There have always been exceptions. UDP isn't treated the same as TCP. Some websites really do care about who pays for access. The lag between Japan and Kansas is going to be different.

But by and far we HAVE network neutrality. It's the consolidated telecom industry that wants to tear it down, control the internet, play gatekeepers, and milk the system for all it's worth.

It's not legislation.

I just don't trust politicians to know anything about how to regulate the internet

Ok. Fair enough.
Do you trust a handful of telecom CEOs to compete with each other so that they don't need to be regulated?

Net neutrailty == Netflix wants free peering (0)

Anonymous Coward | about 2 months ago | (#47264993)

I wish the current debate would be over REAL net neutrality, and not the co-opted one we're having today.

Real net neutrality would mean internet access is effectively a public utility.

The "net neutrality" argument we're having now is effectively nothing more than who has to pay for Netflix's et al non-symmetrical bandwidth usage, where each side has hired guns trying to bribe lawmakers.

Corruption (1)

mfh (56) | about 2 months ago | (#47265055)

The thing about corruption is that it will fester wherever it is allowed to fester. The only question we must answer is if we will tolerate a corrupt world or if we will cure the patient BEFORE the cure would KILL the patient. So far the big money is on keeping the world corrupt.

Why would mobile networks be any different than other networks? What possible intrinsic technical difference that applies to our privacy or traffic speed have to do with the difference between a computer plugged into the net or a cell phone connecting remotely? None? Okay at least we passed Grade 9 technology class.

Everything is based on finite bandwitdh (1)

Overzeetop (214511) | about 2 months ago | (#47265065)

If the terrestrial cable had unlimited bandwidth, we wouldn't be worried about net neutrality because there would be room for everyone. It's just amplified over wireless.

The one place they could have a point is for VoLTE, where the voice network probably should have priority over other traffic. But, slippery slopes and such...

Re:Everything is based on finite bandwitdh (1)

silas_moeckel (234313) | about 2 months ago | (#47265159)

No land lines it's simply a matter of adding more/better gear. It's far harder to add more towers for wireless.

Re:Everything is based on finite bandwitdh (1)

Altrag (195300) | about 2 months ago | (#47265883)

Its much simpler to add more towers than it is to add more wire.

What's not so simple is adding more channels to the wireless spectrum. Its very hard to keep dividing spectrum into finer and finer chunks without running into overlaps and collisions. And while the electromagnetic spectrum extends infinitely (as best we can tell..,) there's only a finite amount of it that's useful for the purposes of wireless transmission.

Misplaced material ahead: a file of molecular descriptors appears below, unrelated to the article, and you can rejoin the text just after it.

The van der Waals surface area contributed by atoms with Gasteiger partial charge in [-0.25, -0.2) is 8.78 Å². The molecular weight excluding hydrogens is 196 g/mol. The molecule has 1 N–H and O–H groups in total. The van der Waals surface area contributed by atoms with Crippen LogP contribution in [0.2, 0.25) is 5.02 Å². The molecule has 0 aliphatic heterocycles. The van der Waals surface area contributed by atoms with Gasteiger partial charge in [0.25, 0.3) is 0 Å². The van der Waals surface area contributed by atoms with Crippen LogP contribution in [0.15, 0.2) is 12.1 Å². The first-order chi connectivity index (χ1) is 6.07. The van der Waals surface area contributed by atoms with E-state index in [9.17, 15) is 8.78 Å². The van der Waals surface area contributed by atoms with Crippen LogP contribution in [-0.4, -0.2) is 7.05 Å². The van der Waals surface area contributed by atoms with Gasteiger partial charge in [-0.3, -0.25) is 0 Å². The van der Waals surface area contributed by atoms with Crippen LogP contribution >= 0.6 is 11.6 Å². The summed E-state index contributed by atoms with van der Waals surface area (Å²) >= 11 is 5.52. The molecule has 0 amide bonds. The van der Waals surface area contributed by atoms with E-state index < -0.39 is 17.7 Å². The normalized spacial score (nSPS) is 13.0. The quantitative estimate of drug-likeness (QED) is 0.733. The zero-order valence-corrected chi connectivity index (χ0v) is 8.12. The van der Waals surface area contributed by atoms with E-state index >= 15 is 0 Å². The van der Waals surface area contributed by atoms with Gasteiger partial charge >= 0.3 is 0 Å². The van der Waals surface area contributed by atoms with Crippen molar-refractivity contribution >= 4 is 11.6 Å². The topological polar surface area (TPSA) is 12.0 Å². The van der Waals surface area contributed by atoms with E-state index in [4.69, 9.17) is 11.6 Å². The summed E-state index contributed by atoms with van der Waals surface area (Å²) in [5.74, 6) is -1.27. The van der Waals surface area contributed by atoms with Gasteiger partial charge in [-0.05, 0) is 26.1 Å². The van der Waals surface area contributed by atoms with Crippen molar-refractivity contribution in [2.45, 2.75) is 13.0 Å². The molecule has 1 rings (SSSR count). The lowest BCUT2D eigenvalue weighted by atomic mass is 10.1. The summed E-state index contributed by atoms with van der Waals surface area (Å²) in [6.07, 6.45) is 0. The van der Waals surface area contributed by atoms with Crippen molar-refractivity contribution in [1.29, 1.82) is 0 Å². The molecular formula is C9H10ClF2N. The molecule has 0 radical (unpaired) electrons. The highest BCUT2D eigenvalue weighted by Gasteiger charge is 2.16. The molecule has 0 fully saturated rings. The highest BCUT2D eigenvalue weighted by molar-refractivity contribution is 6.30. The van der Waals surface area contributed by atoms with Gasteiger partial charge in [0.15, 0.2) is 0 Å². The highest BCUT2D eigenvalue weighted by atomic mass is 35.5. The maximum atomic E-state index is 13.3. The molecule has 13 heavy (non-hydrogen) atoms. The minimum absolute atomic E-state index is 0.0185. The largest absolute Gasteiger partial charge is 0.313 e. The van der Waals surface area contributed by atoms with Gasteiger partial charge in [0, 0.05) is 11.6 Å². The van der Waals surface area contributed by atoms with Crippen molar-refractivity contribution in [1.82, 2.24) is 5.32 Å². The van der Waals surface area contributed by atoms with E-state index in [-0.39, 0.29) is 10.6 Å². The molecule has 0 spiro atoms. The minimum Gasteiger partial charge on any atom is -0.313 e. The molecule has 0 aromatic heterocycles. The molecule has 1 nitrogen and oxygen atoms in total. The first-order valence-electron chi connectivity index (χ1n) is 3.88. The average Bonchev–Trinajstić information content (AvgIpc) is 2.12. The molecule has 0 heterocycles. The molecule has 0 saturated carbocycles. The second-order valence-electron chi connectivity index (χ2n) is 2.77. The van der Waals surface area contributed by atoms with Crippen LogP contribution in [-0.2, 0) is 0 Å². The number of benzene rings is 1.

AT&T and whoever isn't wrong about wireless spectrum being a finite resource -- they're just wrong about that being an argument against net neutrality. As at least a couple other posters have noted, it should actually be an argument for net neutrality.

Re:Everything is based on finite bandwitdh (1)

silas_moeckel (234313) | about 2 months ago | (#47266425)

You need not add more wire, putting in a strand of glass to every location from a central point is worth doing as it need only be done once. Anyways the point a cell based network is to divvy it up into small segments to use the same spectrum over and over again.

As it relates to net neutrality it's all BS, beyond prioritizing an emergency services call over everything else.

Re:Everything is based on finite bandwitdh (1)

Altrag (195300) | about 2 months ago | (#47270117)

I meant "wire" in the more general sense of "not wireless." The exact technology wasn't really relevant.

Divvying it up into small segments (geographically) only works to a certain level. If my phone has 100 tiny little towers all within its range, its going to have a hell of a time deciding which one to use.

But then I'm not a wireless technician so maybe they've come up with ways of handling that such that they can divide an area the size of a stadium (ie: much smaller than your average cell phone's reach) in such a way that everyone can use the same piece of spectrum at the same time without confusing the hell out of the handsets. My impression so far though from what I HAVE seen is that this isn't really how its done and they mostly just divide the spectrum itself into smaller and smaller chunks.